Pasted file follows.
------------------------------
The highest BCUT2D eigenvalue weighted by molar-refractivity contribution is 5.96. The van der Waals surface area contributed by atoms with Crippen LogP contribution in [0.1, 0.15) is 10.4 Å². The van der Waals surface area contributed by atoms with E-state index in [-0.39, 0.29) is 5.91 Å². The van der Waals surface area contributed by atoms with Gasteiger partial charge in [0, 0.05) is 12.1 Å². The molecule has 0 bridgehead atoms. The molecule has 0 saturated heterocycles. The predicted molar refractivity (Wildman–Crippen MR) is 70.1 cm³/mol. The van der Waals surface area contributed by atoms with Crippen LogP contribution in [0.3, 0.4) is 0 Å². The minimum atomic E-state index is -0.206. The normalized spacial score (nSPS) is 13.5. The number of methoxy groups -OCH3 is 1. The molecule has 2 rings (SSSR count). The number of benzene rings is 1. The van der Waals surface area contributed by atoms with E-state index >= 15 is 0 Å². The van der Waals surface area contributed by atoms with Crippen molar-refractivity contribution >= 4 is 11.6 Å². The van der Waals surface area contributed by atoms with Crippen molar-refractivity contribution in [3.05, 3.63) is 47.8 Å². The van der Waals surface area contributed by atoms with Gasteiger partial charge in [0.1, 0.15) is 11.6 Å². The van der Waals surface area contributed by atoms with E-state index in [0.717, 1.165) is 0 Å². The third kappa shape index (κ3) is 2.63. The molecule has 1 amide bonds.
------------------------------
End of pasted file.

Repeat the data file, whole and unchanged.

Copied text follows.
The highest BCUT2D eigenvalue weighted by molar-refractivity contribution is 5.96. The van der Waals surface area contributed by atoms with Crippen LogP contribution in [0.1, 0.15) is 10.4 Å². The van der Waals surface area contributed by atoms with E-state index in [-0.39, 0.29) is 5.91 Å². The van der Waals surface area contributed by atoms with Gasteiger partial charge in [0, 0.05) is 12.1 Å². The molecule has 0 bridgehead atoms. The molecule has 0 saturated heterocycles. The predicted molar refractivity (Wildman–Crippen MR) is 70.1 cm³/mol. The van der Waals surface area contributed by atoms with Crippen LogP contribution in [0.3, 0.4) is 0 Å². The minimum atomic E-state index is -0.206. The normalized spacial score (nSPS) is 13.5. The number of methoxy groups -OCH3 is 1. The molecule has 2 rings (SSSR count). The number of benzene rings is 1. The van der Waals surface area contributed by atoms with E-state index >= 15 is 0 Å². The van der Waals surface area contributed by atoms with Crippen molar-refractivity contribution >= 4 is 11.6 Å². The van der Waals surface area contributed by atoms with Crippen molar-refractivity contribution in [3.05, 3.63) is 47.8 Å². The van der Waals surface area contributed by atoms with Gasteiger partial charge in [0.1, 0.15) is 11.6 Å². The van der Waals surface area contributed by atoms with E-state index in [0.717, 1.165) is 0 Å². The third kappa shape index (κ3) is 2.63. The molecule has 1 amide bonds.